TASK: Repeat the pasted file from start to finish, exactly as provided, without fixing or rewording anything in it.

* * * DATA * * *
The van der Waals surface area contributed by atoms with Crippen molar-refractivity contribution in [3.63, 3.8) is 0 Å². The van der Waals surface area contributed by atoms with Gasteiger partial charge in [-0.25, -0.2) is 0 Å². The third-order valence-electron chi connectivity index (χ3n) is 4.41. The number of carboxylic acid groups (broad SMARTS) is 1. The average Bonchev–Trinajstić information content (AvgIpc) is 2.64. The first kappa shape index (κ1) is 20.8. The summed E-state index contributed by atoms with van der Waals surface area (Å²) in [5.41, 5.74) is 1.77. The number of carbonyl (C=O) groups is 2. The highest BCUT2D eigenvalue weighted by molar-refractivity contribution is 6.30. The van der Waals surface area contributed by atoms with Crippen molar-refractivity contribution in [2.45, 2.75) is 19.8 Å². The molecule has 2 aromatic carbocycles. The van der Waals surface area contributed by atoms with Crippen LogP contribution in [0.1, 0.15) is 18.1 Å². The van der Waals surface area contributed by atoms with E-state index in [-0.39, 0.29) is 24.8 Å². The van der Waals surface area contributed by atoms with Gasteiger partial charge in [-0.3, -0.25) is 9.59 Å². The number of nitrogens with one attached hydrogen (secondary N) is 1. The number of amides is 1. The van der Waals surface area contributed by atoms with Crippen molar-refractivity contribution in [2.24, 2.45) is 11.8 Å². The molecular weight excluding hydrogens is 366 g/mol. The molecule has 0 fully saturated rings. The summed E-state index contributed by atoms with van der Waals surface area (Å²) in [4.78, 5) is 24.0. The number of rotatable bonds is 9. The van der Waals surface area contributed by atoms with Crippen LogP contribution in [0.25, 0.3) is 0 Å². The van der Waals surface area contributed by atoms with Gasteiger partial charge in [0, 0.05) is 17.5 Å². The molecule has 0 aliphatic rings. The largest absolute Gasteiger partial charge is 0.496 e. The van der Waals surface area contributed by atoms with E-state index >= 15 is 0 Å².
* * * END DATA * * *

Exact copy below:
The van der Waals surface area contributed by atoms with Crippen molar-refractivity contribution in [3.63, 3.8) is 0 Å². The van der Waals surface area contributed by atoms with Gasteiger partial charge in [-0.25, -0.2) is 0 Å². The third-order valence-electron chi connectivity index (χ3n) is 4.41. The number of carboxylic acid groups (broad SMARTS) is 1. The average Bonchev–Trinajstić information content (AvgIpc) is 2.64. The first kappa shape index (κ1) is 20.8. The summed E-state index contributed by atoms with van der Waals surface area (Å²) in [5.41, 5.74) is 1.77. The number of carbonyl (C=O) groups is 2. The highest BCUT2D eigenvalue weighted by molar-refractivity contribution is 6.30. The van der Waals surface area contributed by atoms with Crippen molar-refractivity contribution in [2.45, 2.75) is 19.8 Å². The molecule has 2 aromatic carbocycles. The van der Waals surface area contributed by atoms with Crippen LogP contribution in [0.1, 0.15) is 18.1 Å². The van der Waals surface area contributed by atoms with E-state index in [-0.39, 0.29) is 24.8 Å². The van der Waals surface area contributed by atoms with Gasteiger partial charge in [-0.3, -0.25) is 9.59 Å². The number of nitrogens with one attached hydrogen (secondary N) is 1. The number of amides is 1. The van der Waals surface area contributed by atoms with Crippen molar-refractivity contribution in [2.24, 2.45) is 11.8 Å². The molecular weight excluding hydrogens is 366 g/mol. The molecule has 0 fully saturated rings. The summed E-state index contributed by atoms with van der Waals surface area (Å²) in [4.78, 5) is 24.0. The number of rotatable bonds is 9. The van der Waals surface area contributed by atoms with Crippen LogP contribution in [0.25, 0.3) is 0 Å². The van der Waals surface area contributed by atoms with Gasteiger partial charge in [0, 0.05) is 17.5 Å². The molecule has 0 aliphatic rings. The largest absolute Gasteiger partial charge is 0.496 e. The van der Waals surface area contributed by atoms with E-state index >= 15 is 0 Å².